Today’s guest picture come all the way from Las Vegas where Sandy is on holiday. The architects there seemingly need a little more practice.
It was a day of this and that today. This was beautiful blue skies and sunshine and that was sub zero temperatures in the morning. The prospect in the garden was chilly…
…and the flowers had taken a battering.
It was a very still day and as I walked through the garden, I could hear the plink plonk as individual leaves fell off the walnut tree. There was still beauty to be seen….
…but most of the flowers may be gone beyond repair.
The birds must have got cold feet on the frosty feeder…
…and on the frosty bench….
The cold weather had brought a large number of blackbirds back into the garden.
I easily resisted any temptation to go out cycling at 3°C, even though the sun was shining brightly and wisely stayed inside until coffee time when Dropscone arrived bearing scones. After tasting, the scones were graded A1 and soon disappeared. Dropscone had had a very busy Sunday driving up to Glasgow and back to deliver some spare keys to his younger daughter who had locked herself out of her flat. He took it well.
Apart from sweeping up some of the leaves in the garden after Dropscone had gone on his way, the only other activity of note was a trip to our corner shop to get some milk. Even in the sun, a very short trip on a bike felt too cold for fun.
A robin was waiting for me when I got home.
It was a grand day for a walk though and after lunch, with the thermometer showing a heady 5°C, Mrs Tootlepedal and I set out to get a view.
I was momentarily detained by a chaffinch before we left…
…and then by a huge amount of fungus shortly after we crossed the Park Bridge.
Although the fungus was quite widespread, it might all have stemmed from this old tree stump’s roots.
The stump has the biggest bracket fungus on it that I have ever seen.
We left the park and climbed up the track to the Stubholm. It was so covered with fallen leaves…
…that we were amazed to find so many still on the trees when we got to the road at the top.
After one more stop to admire more fungus on a dead tree….
…we finally got among the views.
We walked up the grassy track, peering into the sun…
…until we came to the final gate and stile…
…and rested at the summit.
I looked down to the town bridge a mile below us…
…and admired the view up the valley beyond the town.
Warbla gives the walker an excellent 360 degree view but the bright sun meant that only 180° of it was available to the camera today.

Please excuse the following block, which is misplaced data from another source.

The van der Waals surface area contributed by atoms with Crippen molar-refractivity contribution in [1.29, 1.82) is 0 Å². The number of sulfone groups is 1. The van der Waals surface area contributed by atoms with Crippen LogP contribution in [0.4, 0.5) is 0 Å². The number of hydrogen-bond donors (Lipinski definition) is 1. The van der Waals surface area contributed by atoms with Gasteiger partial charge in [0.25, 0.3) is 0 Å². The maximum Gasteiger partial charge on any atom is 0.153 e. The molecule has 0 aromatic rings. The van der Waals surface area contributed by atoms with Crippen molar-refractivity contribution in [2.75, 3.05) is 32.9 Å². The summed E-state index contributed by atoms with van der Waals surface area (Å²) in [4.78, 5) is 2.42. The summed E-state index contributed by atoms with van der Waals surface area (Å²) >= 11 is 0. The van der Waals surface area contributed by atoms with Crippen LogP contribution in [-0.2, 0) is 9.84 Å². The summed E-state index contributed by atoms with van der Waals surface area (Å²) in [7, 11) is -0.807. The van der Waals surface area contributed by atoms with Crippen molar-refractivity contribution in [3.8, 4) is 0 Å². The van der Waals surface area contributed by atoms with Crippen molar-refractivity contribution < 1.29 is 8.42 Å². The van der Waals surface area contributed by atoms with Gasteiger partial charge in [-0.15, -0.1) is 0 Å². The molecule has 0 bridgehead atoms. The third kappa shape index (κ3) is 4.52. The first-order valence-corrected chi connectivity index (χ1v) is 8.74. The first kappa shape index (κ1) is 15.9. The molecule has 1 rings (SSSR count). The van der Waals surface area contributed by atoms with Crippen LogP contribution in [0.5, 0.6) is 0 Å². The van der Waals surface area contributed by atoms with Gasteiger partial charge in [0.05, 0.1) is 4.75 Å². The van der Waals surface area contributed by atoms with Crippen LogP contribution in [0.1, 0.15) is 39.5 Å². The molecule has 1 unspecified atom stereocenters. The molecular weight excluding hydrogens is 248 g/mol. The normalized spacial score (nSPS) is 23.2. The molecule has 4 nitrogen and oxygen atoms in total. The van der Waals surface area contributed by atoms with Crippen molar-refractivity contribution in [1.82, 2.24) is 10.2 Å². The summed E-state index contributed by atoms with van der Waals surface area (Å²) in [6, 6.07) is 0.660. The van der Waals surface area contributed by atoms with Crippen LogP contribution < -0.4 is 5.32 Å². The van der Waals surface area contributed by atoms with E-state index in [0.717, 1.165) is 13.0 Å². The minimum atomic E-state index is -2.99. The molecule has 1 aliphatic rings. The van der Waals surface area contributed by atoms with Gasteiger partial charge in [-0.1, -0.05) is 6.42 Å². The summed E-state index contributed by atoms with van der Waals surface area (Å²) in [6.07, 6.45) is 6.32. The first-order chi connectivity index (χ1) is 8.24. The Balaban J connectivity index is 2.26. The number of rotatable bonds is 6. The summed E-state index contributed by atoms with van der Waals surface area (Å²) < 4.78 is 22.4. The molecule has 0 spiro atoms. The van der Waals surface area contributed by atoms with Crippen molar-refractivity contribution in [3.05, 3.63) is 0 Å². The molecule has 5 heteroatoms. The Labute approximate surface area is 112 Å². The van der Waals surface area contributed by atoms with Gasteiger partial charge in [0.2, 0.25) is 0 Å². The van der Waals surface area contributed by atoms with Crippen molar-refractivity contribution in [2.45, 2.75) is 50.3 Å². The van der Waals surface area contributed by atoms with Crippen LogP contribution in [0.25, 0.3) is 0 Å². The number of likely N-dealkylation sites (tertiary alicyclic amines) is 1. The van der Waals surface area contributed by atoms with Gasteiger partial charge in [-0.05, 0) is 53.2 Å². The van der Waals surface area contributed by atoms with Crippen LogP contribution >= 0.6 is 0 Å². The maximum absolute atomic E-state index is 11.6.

On one side I could see this charming cameo…
…and on the other, the two new windmills on the Craig wind farm which were now both up (but not running yet).
Even though it was a very calm day, there was still enough wind to keep the old turbines turning.
The top of Warbla is home to a fine array of communication devices…
…which I thought might look good in monochrome…
…and I still had the camera on that setting when I had another look at the view on our way back down the hill.
If I hadn’t already put in too many pictures from the walk, I might have shown you this sunlit horse….
…and a fine selection of more fungi and lichen…
…but as I haven’t got room, I’ll leave them out.
For a three mile walk on an easy track with about 700ft of climbing, the walk to the top of Warbla and back is great value on a day like today when the sun is shining.
We certainly enjoyed every minute of it.
After tea, I went off to sing with Langholm Sings, our local choir. Although we haven’t got a lot of members this year, those that come do work very hard and the choir generally makes a good sound so it was another enjoyable evening.
We have a cold and wet day forecast for tomorrow so patient readers may finally get a break from the seemingly endless autumn colour at last. From my point of view, it has been very good while it lasted and it has lasted a long time since we last had rain.
The flower of the day is a nasturtium, tucked against the wall of the house, which survived the frost very well…
…and the flying bird is a chaffinch wondering just how cold his feet are going to feel when he lands on the feeder.